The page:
Social media enables people to express their feelings, thoughts and opinions, keep in touch with others, share information, and be entertained.
Facebook most popular
In fact, studies performed by the Pew Research Center showed that in 2016, Facebook was America's most popular platform. Specifically, the study revealed that 79% of internet users (68% of all U.S. adults) used Facebook, and that older adults were joining in record numbers when compared to previous years.
But what are the effects of social media on landscapes such as the legal environment? As we progress into a more “tech-savvy” age, it is imperative that attorneys and their clients understand the role social media now plays in the discovery process.
Information on social media sites provides information for the plaintiff and the defense during a case. (Photo: Shutterstock)
“Relevancy” of social media in discovery
The ease of posting information to social media outlets has led to a treasure trove of evidence for attorneys and clients alike. The information or “evidence” is being used in an array of cases, and is popular in auto accident and property damage claims, and workers’ compensation cases.
Insurance companies are using the information gleaned from websites like Facebook to assist in the investigation of insurance-related coverage disputes and against potential or actual fraud. For instance, pictures, postings and general commentary can support the basis for strong fraud defenses in claims where the person's alleged physical ability and health contradict what is portrayed online.
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While insurance companies routinely use social media as a proven tool to investigate claims, it begs the question — how much of the claims representatives’ own social media content is discoverable?
The current trend, especially with respect to insurance claims, is for social media information on the claimant to be used against him or her in the defense of prospective fraud. However, claims representatives should be aware that a state's rules regarding discovery apply to them as well. When discussing the discovery of social media, one must first understand the concept of “relevancy.”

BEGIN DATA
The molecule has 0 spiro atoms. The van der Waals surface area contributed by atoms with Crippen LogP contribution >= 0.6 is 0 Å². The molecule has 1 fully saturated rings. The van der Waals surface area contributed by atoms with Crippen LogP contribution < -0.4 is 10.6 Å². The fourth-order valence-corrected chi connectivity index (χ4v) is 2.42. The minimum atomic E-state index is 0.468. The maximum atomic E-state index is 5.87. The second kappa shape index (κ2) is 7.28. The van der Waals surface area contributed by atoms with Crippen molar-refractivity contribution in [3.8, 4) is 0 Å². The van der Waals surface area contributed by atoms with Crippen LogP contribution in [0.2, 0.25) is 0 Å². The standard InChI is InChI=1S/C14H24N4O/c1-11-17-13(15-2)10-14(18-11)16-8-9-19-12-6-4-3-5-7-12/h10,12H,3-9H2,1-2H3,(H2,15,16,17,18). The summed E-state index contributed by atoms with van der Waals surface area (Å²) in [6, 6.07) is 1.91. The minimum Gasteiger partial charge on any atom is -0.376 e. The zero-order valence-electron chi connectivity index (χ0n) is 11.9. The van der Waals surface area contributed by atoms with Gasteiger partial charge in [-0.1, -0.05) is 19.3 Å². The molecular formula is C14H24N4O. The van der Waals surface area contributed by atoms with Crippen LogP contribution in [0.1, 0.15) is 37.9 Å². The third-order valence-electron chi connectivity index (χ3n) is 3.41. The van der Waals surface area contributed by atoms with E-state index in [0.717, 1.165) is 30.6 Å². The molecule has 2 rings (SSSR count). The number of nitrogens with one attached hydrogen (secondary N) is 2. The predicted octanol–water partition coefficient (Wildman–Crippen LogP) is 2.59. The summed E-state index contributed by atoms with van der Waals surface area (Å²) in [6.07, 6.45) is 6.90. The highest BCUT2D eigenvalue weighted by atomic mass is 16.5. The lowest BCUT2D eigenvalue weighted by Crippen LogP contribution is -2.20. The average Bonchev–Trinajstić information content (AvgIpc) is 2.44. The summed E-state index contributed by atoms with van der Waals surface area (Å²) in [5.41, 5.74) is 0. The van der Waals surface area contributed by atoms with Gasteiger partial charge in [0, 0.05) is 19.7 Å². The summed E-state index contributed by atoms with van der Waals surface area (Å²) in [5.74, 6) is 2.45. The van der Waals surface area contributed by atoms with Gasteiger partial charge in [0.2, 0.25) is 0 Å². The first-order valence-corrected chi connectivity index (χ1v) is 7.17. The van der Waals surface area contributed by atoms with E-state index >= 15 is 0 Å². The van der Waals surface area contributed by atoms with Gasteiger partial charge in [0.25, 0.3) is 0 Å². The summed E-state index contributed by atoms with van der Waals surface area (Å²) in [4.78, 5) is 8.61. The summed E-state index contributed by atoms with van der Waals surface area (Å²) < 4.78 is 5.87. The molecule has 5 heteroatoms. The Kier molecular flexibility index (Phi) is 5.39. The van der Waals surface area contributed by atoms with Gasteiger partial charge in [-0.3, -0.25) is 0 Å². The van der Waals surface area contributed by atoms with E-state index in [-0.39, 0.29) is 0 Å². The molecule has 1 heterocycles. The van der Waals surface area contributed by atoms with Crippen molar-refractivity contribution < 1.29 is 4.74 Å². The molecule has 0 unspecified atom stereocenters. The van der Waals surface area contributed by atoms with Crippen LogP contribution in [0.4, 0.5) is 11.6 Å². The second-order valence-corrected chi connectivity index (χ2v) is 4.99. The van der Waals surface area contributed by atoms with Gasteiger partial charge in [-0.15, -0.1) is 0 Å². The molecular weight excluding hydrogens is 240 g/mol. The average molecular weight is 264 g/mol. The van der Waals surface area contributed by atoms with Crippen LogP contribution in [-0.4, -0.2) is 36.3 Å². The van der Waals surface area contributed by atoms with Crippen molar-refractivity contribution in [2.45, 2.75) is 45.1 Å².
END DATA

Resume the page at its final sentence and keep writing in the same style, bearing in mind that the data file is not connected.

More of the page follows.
Electronically stored evidence (ESI)
Social media is considered “electronically stored evidence” (ESI). ESI is data or information that is kept in an electronic format. Aside from social media, ESI also includes data stored in places like text messages, web pages, emails, instant messaging systems, and media/audio files. Given the breadth of information stored electronically, it goes without saying that the scope of ESI is exceptionally broad.
The discovery of information from social media is subject to the same requirements as the discovery of any other type of evidence — it must be “relevant.” The Federal Rules of Civil Procedure, which many states model their own discovery rules after, state that “[p]arties may obtain discovery regarding any non-privileged matter that is relevant to any party's claim or defense…”
However, information sought will generally not be discoverable if a privilege protects it. Two common privileges are attorney-client communications and work-product (i.e., materials prepared in anticipation of litigation). The federal rules define relevant evidence as having “any tendency to make a fact more or less probable than it would be without the evidence; and the fact is of consequence in determining the action.” Clearly, the threshold for what a party may discover is quite low.
Also keep in mind, social media is not afforded special treatment just because a person applies a privacy setting to it. Again, if the need for the information outweighs one's privacy concerns, it will more than likely need to be produced to the requesting party. In fact, many courts have found that parties do not have a reasonable expectation of privacy in information posted to social media due to the public nature of the site.
Thus, claims representatives must be cognizant of what they post on their personal accounts because what they post can have far-reaching implications.
The information on Facebook and other social media sites is still accessible even if it is behind a privacy wall. (Photo: Shutterstock)